If you read, listen to or watch the news, it’s a good bet that you’re probably familiar with the phrase: "jobless recovery."
Since I’m not an economist or analyst, it’s difficult for me to completely understand the dynamics of how you can actually have an economic recovery if there isn’t any job creation taking place.
Yet, according to an Associated Press news article I read yesterday, later this week, the Government will be announcing that the recession if officially over. On the other hand, sometime next week, the Government will be releasing another set of data which is expected to point to an additional increase in unemployment.
Yes, you read that correctly: the recession is over, but the unemployment rate is going to rise.
In fact, some economic analysts are saying that the national unemployment rate might remain around 10 percent throughout most of 2010.
One article I read on MSNBC last week went so far as to say:
"Even with an economic revival, many U.S. jobs lost during the recession may be gone forever and a weak employment market could linger for years.
That could add up to a ‘new normal’ of higher joblessness and lower standards of living for many Americans, some economists are suggesting."
What caught my eye in particular was the mention of the possibility for "lower standards of living."
Basically what is being said is that many more Americans might find themselves sinking deeper into poverty. And that moves them one step closer to potentially becoming homeless.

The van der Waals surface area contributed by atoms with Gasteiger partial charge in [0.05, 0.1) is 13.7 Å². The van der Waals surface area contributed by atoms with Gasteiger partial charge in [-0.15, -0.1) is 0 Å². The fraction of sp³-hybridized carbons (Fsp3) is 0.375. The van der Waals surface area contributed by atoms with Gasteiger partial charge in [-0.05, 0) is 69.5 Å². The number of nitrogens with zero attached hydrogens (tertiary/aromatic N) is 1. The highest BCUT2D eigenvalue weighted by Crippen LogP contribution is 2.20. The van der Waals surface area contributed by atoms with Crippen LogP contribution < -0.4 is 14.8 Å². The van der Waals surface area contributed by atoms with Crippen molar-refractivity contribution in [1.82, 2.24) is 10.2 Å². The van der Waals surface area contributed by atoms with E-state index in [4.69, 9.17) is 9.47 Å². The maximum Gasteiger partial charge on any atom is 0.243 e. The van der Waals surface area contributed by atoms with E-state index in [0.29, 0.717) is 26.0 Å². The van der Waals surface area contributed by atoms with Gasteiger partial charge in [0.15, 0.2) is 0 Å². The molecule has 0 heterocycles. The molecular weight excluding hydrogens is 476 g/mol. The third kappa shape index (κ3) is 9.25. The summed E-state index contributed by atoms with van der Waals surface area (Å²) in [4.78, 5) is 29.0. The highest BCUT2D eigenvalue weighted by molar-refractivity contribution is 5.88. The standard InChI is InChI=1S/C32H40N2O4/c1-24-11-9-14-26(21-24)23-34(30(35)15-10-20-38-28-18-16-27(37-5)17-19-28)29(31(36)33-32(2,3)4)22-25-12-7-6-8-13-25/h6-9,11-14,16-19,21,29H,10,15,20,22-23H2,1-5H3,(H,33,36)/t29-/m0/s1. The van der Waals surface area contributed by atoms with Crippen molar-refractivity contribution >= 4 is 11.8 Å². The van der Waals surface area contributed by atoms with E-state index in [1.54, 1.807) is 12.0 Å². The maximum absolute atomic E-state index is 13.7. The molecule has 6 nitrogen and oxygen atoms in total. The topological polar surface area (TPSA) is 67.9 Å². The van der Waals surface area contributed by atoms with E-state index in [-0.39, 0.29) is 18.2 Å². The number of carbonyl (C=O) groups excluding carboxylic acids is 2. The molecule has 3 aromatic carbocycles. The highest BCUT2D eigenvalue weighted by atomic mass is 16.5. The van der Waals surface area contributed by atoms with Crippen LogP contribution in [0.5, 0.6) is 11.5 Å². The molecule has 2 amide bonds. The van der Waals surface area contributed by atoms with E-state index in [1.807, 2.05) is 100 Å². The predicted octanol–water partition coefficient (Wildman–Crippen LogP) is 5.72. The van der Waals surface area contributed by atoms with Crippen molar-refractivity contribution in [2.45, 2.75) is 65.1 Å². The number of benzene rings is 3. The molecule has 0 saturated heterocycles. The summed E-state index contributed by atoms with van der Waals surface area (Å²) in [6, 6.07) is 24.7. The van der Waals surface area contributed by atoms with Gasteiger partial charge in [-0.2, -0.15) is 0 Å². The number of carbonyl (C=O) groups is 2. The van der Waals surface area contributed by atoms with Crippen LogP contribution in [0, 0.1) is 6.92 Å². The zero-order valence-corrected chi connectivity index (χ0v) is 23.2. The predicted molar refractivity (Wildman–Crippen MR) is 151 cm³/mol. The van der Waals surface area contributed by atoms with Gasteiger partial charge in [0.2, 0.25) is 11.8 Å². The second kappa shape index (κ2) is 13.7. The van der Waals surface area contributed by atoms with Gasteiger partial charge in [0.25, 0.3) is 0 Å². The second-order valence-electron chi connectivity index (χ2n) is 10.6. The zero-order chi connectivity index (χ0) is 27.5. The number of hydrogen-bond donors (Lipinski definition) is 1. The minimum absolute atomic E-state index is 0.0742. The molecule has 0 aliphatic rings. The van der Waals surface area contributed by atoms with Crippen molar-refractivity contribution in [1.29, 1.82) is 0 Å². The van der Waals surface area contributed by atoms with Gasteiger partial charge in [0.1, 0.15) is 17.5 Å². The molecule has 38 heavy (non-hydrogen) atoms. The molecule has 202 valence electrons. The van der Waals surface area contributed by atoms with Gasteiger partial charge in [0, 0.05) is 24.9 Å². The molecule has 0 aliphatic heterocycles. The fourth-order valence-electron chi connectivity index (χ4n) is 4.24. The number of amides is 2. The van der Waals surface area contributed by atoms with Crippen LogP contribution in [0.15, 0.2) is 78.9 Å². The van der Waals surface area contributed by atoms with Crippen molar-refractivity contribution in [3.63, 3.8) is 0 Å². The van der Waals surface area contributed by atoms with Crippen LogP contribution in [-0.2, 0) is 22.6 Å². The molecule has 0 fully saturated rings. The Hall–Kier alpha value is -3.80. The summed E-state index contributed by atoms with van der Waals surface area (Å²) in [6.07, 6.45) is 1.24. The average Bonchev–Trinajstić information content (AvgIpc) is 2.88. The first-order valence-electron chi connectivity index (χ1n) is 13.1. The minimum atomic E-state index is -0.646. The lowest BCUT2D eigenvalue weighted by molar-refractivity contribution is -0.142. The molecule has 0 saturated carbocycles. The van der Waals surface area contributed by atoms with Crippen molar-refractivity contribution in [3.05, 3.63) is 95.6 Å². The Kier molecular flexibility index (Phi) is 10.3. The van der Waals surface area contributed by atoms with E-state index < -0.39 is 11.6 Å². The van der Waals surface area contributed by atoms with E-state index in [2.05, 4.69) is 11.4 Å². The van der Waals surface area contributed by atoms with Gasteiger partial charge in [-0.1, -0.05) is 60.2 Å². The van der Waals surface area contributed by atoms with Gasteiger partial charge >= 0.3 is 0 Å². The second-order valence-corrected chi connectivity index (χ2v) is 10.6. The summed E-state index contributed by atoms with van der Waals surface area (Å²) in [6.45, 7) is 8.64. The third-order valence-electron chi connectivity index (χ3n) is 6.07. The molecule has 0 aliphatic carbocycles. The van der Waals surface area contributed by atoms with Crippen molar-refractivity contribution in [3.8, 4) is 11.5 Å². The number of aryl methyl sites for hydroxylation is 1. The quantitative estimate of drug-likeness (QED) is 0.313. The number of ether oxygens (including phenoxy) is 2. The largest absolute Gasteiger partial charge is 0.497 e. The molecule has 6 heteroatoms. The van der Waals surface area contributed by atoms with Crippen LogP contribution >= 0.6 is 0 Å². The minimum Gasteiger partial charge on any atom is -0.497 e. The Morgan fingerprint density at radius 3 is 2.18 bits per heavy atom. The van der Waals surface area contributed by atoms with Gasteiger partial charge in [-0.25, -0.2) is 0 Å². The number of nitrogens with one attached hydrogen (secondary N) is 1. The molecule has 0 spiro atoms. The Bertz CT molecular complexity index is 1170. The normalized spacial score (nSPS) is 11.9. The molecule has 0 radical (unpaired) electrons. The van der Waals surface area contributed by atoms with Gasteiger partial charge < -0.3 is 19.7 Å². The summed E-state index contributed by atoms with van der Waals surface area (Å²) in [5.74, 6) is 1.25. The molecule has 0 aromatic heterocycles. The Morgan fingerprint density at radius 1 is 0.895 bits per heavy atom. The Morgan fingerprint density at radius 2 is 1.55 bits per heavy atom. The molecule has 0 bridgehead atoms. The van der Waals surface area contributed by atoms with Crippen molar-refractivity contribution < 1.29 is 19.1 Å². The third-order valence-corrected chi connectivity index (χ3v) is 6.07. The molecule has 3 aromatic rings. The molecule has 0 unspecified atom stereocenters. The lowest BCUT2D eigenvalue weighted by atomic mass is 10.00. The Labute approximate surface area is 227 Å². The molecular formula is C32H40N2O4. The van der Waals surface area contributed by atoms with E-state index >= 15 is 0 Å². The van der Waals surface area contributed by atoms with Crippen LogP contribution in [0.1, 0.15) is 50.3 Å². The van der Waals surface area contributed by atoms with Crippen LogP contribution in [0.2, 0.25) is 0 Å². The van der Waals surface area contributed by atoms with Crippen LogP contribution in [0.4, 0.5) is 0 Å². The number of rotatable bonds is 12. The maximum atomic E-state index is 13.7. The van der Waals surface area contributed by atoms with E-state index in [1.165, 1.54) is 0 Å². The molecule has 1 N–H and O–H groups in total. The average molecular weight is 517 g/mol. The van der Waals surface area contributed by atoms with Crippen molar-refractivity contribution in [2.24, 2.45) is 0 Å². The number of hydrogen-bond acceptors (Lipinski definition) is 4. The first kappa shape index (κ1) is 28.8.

One of the by-products of the recession has been that local governments have had to find ways of making budgetary cuts. Some of the largest cuts have been to programs and services which elected officials deem to be of low priority. And, that’s as it should be. After all, painting lamp posts and trash cans shouldn’t be on anyone’s list of top ten things to do when public funds are running short.
Unfortunately, among those line items toward the bottom of the list are homeless support services. And, being at the bottom of the list makes them prime candidates for cutbacks in their funding.
At first glance, cutting back on financial support for homeless services may seem reasonable, and even necessary, to local governments – especially since they are trying to find ways of best utilizing their local budgets.
However, I’m wondering if they fully understand the long term – and negative – impact that reducing funding for these services may have on their communities?
Consider that homeless support services groups are generally unfunded to begin with. These organizations and agencies are always operating on a shoe-string budget. Some, due to funding cuts, find that they can no longer afford to keep their doors open.
During economically turbulent times – such as this nation is currently experiencing – there is an increase of folks who either become homeless or who are the verge of becoming homeless.
And where do they turn to for help?
To homeless support services organizations.
If the economic analysts are correct that the national unemployment rate will hover around 10 percent throughout most of next year, then there is a likelihood that there will be an increase of folks seeking homeless services.
It doesn’t take a rocket scientist to recognize that if funding for homeless services is cut and if the numbers of homeless increases, that there will be more folks who will be literally out in the cold. Moreover, without even the most minimal of safety nets, it is quite likely that those folks will find themselves in a prolonged period of homelessness.
To most city governments, it may seem like a fiscally necessity to cutback some funding for homeless services at this juncture. But, it is actually counter-productive because it will create a larger homeless population.
Consequently, the immediate "savings" will end up costing the taxpayer more in the long run.